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Dr. Kara
Dr. Kara, Board Certified Veterinarian
Category: Veterinary
Satisfied Customers: 16309
Experience:  Over 20 years of experience as a veterinarian.
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I need a VET!! I am house/pet sitting for a person out of

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I need a VET!! I am house/pet sitting for a person out of state. Her Yorkie has been sick all week with a metabolic shift into his intestines. He was put on Reglan and Flagyl for that issue. Now he sounds like an Asthmatic or someone with Pneumonia. His breathing is labored and he changes position to breathe. The owner has refused all further Vet care. This is a BIG problem with me, I'm a Critical Care RN, it goes against my morals! I have some Children's Liquid Dinetapp here at the house, would this help his breathing? Is there any other home remedy I can use to help him breathe easier until the "mean" owners get home on Tuesday or until tomorrow AM when I can take him into the VET and charge it to my huge credit card debt!! I am really stuck here. I need help.

Hello Cynthia, I'm really sorry to hear about this little one and I'd like to help.

I do need more information though.

  1. Does he have any nasal discharge or stuffiness?
  2. What color are his mucous membranes (gums) & tongue? Bubblegum pink? Red? White/blue gray, jaundiced?
  3. Is he open mouth breathing at all?
  4. Any history of heart disease?
  5. Is he coughing?
  6. Is he using his abdominal muscles to breathe?
  7. Does his abdomen look distended?
  8. If so put your hands on his belly, one on each side, and move it back and forth. Does it feel fluidy like a water balloon?
  9. Does he breathe better standing?
  10. Is he running a fever (more than 103F rectally)?
  11. Is he still eating and drinking normally?
  12. Is he eliminating normally now?
  13. When is the last time he vomited?

Thanks for your patience with all my questions. I'll review the responses and get back to you soon after reading them.

Customer: replied 4 years ago.

Answers to your questions: No nasal stuffiness, or discharge. Mucous Membranes are dry, his tongue is out and dry. He stands up often or re-positions himself to assist himself to breathe better. No cough Unknown history of CVD. Yes, he's using abdominal muscles to breathe. His abdomen is full and distended.

No way to check for fever. No vomiting. Poor appetite; using cooked rice, boiled . chicken chopped up and small amounts of American Cheese. He does NOT visit the water dish very often. His owner thinks he is homesick for them, I disagree!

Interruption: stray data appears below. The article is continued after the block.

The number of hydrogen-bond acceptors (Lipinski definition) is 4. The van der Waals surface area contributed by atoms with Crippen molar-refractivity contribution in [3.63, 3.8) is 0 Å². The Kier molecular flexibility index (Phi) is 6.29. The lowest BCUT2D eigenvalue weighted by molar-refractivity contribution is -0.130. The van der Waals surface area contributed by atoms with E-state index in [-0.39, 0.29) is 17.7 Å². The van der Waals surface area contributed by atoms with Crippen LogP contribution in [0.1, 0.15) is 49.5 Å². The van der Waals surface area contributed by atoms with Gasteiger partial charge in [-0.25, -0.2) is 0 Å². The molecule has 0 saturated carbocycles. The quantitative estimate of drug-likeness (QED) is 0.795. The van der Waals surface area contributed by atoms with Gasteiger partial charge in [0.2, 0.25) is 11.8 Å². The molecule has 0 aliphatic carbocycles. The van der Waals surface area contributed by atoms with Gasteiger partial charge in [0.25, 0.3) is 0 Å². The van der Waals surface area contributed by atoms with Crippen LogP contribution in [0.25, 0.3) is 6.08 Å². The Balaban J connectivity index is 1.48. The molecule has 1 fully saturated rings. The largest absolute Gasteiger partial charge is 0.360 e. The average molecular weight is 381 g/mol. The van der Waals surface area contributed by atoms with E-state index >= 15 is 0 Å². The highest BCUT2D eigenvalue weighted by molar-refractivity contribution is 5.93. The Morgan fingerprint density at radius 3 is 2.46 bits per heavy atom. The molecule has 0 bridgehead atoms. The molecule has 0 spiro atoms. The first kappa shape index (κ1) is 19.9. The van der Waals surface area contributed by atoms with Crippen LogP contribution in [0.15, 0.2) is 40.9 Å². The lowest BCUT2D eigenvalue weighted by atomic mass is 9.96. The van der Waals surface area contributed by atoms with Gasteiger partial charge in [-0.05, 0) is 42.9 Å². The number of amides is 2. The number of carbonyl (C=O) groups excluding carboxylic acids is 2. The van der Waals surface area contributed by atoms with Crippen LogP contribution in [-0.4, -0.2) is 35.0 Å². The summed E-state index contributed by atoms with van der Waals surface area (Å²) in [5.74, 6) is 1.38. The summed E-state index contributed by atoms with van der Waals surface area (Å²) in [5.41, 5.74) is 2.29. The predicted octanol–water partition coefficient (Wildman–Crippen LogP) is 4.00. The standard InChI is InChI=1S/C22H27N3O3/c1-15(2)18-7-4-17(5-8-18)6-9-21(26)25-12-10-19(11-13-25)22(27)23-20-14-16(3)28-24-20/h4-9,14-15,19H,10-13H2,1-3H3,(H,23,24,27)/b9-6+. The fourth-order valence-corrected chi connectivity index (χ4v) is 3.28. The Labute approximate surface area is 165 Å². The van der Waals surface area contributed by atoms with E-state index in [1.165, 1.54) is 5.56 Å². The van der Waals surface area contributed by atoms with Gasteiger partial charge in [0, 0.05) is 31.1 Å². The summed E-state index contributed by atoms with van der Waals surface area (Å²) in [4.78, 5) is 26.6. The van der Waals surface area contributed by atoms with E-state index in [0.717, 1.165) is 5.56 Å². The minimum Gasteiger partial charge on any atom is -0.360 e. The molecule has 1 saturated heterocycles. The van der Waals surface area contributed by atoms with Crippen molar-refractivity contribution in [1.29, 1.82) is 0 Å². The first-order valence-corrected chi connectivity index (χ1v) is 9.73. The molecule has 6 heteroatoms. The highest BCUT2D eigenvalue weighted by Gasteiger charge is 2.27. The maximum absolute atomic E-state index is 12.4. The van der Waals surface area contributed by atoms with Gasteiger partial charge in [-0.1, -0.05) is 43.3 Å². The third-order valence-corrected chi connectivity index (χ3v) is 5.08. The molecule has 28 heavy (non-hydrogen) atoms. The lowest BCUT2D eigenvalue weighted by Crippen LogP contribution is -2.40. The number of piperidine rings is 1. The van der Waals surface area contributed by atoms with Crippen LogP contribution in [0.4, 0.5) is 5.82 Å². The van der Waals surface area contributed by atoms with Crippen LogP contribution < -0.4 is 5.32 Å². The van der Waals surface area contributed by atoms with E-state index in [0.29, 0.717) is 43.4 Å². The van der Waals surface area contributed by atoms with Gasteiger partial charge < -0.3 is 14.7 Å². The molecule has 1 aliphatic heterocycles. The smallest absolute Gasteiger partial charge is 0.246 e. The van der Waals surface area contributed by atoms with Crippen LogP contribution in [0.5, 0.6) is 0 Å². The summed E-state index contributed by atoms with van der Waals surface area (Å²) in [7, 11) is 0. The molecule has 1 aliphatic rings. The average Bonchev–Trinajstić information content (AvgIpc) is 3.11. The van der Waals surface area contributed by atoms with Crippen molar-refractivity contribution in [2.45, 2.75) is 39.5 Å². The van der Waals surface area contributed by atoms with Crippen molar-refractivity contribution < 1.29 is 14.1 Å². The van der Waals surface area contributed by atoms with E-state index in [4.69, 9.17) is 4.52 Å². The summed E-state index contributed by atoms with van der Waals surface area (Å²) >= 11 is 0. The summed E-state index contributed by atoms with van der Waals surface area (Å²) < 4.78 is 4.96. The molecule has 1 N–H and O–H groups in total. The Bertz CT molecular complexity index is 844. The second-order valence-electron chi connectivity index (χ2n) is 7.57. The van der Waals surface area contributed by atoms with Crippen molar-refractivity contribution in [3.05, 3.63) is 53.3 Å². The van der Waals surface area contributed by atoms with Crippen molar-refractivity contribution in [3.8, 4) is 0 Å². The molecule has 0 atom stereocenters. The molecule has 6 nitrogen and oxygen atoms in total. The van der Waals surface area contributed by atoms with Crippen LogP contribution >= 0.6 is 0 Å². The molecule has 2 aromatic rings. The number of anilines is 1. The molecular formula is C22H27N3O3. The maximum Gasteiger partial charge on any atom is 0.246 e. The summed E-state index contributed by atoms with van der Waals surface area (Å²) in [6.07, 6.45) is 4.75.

Would a humidifer work if I could find one here? Should I give him water by syringe about 3 ml or so at a time? He just acts like he is not well. Please respond. Thank you.

Thanks for the reply.

If he doesn't have any nasal discharge, stuffiness or a cough then an upper respiratory infection or nasal allergies, which might be helped with an antihistamine, are very unlikely. Dimetap usually has a decongestant too which dogs don't tolerate well at all. I don't recommend it.

A distended abdomen could be because of a mass or fluid in his abdomen. His breathing could be related to pressure from an enlarged abdomen or fluid in (pneumonia or pulmonary edema) or around (pleural effusion) his lungs. It is possible that he has either heart disease, decreased blood protein levels (from liver, kidney or primary intestinal disease) an infection (though less likely from your history) or cancer. If his gum color is nice and pink and he isn't coughing then primary heart or lung disease is less likely.

I agree with you that this isn't likely just missing his owners.

I am pleased (and amazed) to hear that he is still eating anything for you. Please continue the bland diet. His tacky (sticky) mucous membranes likely point toward dehydration so if it isn't too stressful for him getting fluids in with a medicine dropper would be a great idea. If the stress from handling makes his dyspnea worse then don't push it. Humidifying his air will help if this is related to primary respiratory disease and cannot hurt him, although in his case it may not help much as I don't believe this is a primary respiratory problem. Keep him as quiet as possible and get him in to see a veterinarian as soon as you can. He does not sound like a well dog at all to me and this doesn't sound like something that is treatable at home.

Dr. Kara and 2 other Veterinary Specialists are ready to help you
Hi Cynthia,

I'm just following up on our conversation about your pet. How is everything going?

Dr. Kara